Article by XIANEASE
When the bike-sharing boom started a couple years ago, it seemed there was a clear frontrunner among the various startups vying for market dominance: ofo’s legions of bumblebee-yellow bicycles swarmed Chinese cities in countless rows on sidewalks and in pelotons on city streets. Now, fewer than five years after its founding, the company enters 2019 dead-on-arrival, having shuttered nearly all of its operations and continuing to feel the weight of extreme debt and a collapse in consumer trust. The story of how it came to this is a fascinating one, an exemplar of the intense competition companies face in the world’s largest consumer market and proof-positive of the adage that if a company is to succeed in China, it’s generally better to be best than to be first.
The ofo story begins in 2014 at Peking University with three members of the university’s cycling club: Zhang Siding, Xue Dong and Dai Wei (the latter of whom became ofo’s CEO and the subject of many a breathless article about “unicorn startups in China,” but that part comes later). Early conceptions of the company revolved around bicycle tourism but, as an October 2015 article in Peking University’s online newsletter explains, “their primitive design of cycling business encountered stagnation due to the limit of target market.”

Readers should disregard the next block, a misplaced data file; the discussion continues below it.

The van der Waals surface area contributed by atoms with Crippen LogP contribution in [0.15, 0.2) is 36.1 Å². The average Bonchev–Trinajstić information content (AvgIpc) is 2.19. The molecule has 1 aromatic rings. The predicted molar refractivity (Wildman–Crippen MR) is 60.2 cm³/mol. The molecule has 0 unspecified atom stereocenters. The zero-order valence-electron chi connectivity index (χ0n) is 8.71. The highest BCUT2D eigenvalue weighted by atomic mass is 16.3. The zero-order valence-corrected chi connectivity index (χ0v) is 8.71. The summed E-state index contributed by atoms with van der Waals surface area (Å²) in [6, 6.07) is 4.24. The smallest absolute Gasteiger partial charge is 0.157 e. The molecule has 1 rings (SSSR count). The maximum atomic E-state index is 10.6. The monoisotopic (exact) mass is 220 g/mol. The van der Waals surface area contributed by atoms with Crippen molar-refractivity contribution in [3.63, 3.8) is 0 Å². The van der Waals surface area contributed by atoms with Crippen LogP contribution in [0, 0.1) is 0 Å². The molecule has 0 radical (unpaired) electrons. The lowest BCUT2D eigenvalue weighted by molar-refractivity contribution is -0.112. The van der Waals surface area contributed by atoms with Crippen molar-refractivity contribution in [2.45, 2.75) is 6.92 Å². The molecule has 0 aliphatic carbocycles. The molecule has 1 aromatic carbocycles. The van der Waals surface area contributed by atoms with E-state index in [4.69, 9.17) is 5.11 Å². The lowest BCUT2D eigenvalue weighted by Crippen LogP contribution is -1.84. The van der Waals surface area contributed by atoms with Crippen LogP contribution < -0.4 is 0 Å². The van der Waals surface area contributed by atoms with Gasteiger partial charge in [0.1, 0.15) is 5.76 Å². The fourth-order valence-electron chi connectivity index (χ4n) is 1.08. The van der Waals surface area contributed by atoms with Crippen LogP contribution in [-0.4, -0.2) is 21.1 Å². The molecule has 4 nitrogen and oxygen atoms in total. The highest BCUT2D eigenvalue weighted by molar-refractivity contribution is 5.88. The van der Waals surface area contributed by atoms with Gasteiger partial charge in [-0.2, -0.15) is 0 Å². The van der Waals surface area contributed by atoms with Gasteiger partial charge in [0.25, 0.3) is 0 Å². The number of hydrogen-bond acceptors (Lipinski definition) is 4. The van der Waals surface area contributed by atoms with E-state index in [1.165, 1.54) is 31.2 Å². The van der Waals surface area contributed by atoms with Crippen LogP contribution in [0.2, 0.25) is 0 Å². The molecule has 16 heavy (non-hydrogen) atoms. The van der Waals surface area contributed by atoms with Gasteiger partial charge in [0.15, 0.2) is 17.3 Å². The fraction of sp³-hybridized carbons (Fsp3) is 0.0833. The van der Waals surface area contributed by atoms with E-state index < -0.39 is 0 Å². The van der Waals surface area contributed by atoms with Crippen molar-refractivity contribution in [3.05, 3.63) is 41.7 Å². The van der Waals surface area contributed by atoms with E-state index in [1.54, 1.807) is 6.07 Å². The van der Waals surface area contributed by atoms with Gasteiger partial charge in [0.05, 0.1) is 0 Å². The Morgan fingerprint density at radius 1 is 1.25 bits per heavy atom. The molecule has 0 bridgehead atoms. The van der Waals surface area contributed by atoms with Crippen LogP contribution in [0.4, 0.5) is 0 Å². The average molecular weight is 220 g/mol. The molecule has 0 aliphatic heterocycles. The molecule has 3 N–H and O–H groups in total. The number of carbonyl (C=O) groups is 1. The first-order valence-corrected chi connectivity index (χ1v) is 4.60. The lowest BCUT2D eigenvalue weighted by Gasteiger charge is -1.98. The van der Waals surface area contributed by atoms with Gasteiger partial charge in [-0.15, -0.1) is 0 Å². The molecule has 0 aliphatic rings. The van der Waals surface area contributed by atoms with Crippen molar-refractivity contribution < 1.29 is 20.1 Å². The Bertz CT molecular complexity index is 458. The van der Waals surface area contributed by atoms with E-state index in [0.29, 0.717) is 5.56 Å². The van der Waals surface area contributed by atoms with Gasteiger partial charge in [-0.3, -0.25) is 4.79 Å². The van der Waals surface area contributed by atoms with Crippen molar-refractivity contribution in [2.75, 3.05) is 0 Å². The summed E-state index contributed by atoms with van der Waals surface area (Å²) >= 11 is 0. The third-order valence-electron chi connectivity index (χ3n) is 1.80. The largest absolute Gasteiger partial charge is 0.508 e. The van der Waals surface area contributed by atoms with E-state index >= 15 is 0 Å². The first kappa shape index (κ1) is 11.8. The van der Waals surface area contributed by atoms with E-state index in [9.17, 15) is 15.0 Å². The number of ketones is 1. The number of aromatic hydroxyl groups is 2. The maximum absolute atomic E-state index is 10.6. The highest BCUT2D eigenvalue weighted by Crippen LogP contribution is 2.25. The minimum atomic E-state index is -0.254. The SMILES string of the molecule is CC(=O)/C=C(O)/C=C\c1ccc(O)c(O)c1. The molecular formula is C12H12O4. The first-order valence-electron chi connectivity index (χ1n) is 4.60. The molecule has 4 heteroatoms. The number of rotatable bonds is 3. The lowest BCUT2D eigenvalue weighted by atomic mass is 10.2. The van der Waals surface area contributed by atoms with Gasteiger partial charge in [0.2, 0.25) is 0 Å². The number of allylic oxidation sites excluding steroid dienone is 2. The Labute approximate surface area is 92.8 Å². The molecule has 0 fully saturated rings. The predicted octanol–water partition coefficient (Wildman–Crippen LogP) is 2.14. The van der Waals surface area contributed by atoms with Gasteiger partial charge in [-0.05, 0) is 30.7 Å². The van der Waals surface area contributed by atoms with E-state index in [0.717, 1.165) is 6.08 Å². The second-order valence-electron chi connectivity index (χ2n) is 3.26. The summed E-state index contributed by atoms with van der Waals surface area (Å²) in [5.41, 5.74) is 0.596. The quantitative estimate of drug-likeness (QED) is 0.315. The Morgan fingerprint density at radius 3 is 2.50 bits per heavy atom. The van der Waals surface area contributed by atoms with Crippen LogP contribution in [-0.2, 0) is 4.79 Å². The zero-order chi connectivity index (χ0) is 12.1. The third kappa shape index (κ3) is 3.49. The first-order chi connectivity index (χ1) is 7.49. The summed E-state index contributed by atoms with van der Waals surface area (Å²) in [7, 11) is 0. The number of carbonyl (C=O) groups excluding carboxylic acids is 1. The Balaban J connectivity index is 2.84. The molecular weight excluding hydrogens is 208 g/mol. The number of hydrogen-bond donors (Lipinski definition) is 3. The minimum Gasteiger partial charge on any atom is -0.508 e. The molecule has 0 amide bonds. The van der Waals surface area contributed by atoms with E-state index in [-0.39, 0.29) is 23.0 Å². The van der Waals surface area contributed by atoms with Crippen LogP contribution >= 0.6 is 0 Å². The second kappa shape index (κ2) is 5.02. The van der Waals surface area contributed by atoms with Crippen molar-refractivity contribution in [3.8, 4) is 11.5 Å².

ofo’s epiphany came when they focused their attention locally. Peking University, according to that same October 2015 article, had a “prodigious” number of bicycles, many of which sat idle most of the time and cluttered walkways around campus. The fledgling ofo team came up with a solution to this problem: campus bike sharing. As their plans began to take shape, unforeseen problems stacked up, such as a lack of investment and promotion. It was more than the three-person team could handle. Luckily, their angel investor was waiting for them right around the corner. This angel investor, only ever identified as “a PKU alumnus,” caught wind of the ofo team’s plans and swooped in. The first round of funding came in May 2015, and by October of the same year ofo boasted 20,000 users and 2,000 deployed bicycles. It wouldn’t be long before they expanded.